Technicians are well trained and can and should do more to free pharmacists for clinical and public health patient and public facing roles, provided appropriate safeguards are in place to protect the public and the responsible pharmacist.
    However that shouldn't mean that all technicians must always do more everywhere whenever they choose.
    In my patient experience the handing over of my bag of medicines by a pharmacist with no counselling or inquiry about my health or monitoring of my treatment is frankly a waste of their time and skills. If pharmacists really want to hand out bags then they need to do it better.

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  • I agree that technicians are well-placed, capable, and can be educated to take certain responisbilities however the APTUK proposals do not sufficiently protect the patient, the pharmacist or the technician. In fact, in some ways they are exploiting technicians as a cheaper workforce and alternative to pharmacists. Whilst many technicians may be capable of doing these roles, my biggest issue is if the majority of technicians (who in my experience are not actually associated with or have even heard of APTUK) would want these additional responsibilities and work-patterns? At the moment technicians are well-paid for what they do, what APTUK is proposing is more complex, and arguably clinical, work and responsibility for no benefit? This would only benefit the big multiples who would have to employ fewer pharmacists and are no doubt supporting this agenda. This is a clear demonstration of the bougoisee promoting their own interests.

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  • Technicians are hugely valuable members of staff. I personally don't feel that they would have the level of training necessary to supervise the giving of clinical advice or should be able to do this when the pharmacist is absent. That really also applies to handing out medication. What if the patient has a query?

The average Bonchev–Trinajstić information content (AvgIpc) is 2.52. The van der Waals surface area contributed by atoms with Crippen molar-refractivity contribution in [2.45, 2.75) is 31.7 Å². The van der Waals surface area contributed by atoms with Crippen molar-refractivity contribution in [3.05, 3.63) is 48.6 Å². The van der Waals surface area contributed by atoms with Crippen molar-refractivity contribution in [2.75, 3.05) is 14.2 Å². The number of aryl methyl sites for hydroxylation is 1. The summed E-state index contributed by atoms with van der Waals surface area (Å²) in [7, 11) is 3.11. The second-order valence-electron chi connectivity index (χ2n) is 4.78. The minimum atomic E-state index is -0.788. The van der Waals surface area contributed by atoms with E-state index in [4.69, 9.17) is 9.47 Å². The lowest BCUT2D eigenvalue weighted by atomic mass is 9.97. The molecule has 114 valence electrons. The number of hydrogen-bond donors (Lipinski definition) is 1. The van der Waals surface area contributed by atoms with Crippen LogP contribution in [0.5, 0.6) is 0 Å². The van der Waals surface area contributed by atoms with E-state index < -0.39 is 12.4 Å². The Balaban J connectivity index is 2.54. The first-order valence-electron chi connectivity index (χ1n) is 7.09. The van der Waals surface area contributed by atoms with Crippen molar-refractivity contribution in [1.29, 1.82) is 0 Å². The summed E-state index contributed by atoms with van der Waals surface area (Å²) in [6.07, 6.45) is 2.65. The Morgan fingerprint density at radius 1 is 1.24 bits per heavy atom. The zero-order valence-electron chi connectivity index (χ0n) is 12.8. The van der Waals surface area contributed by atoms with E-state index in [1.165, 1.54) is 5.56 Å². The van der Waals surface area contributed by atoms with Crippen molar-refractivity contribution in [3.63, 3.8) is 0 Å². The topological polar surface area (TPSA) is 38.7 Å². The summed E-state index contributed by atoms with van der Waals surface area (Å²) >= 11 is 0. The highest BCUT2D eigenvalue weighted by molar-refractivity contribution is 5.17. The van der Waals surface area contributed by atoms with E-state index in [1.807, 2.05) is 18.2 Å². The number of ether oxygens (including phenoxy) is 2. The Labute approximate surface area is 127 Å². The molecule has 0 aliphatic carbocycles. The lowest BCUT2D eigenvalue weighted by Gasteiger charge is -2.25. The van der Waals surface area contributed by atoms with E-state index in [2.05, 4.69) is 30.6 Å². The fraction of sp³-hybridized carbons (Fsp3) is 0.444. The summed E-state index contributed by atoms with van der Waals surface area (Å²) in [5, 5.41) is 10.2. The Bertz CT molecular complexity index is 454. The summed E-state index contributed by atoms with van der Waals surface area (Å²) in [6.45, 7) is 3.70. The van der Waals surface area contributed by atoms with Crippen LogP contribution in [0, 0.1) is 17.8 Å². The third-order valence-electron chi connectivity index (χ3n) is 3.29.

I do however believe that they are more than capable of supervising and undertaking most other tasks eg currently no part of the dispensing process can take place if no RP, this could easily take place under the supervision of a technician

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  • Kirstin
    If the RP believes the technician is not able to deal with clinical questions or advice then their SOPs should say that they must refer these to the pharmacist. Simple really. Given that around 80% of prescriptions are repeats, technicians should be able to deal with much of the workload and free pharmacists to deal with patients or doctors who need their clinical advice
    Adam
    Technicians can only do what RPs allow them to do so what's the problem? Tell them they cant do it in your SOPs. However technicians are capable of being trained clinically. As far back as the 1980s a technician I knew ran their own patch testing clinic in a district general hospital for a consultant dermatologist because the pharmacist and consultant were content they could fulfil the role. Now not all technicians (or pharmacists) could or would have wanted to do that.
    Pharmacy needs innovation so let us allow the innovators do so and take their professions forward. The rest can stay as they are. till they are comfortable the change suits them and their technicians.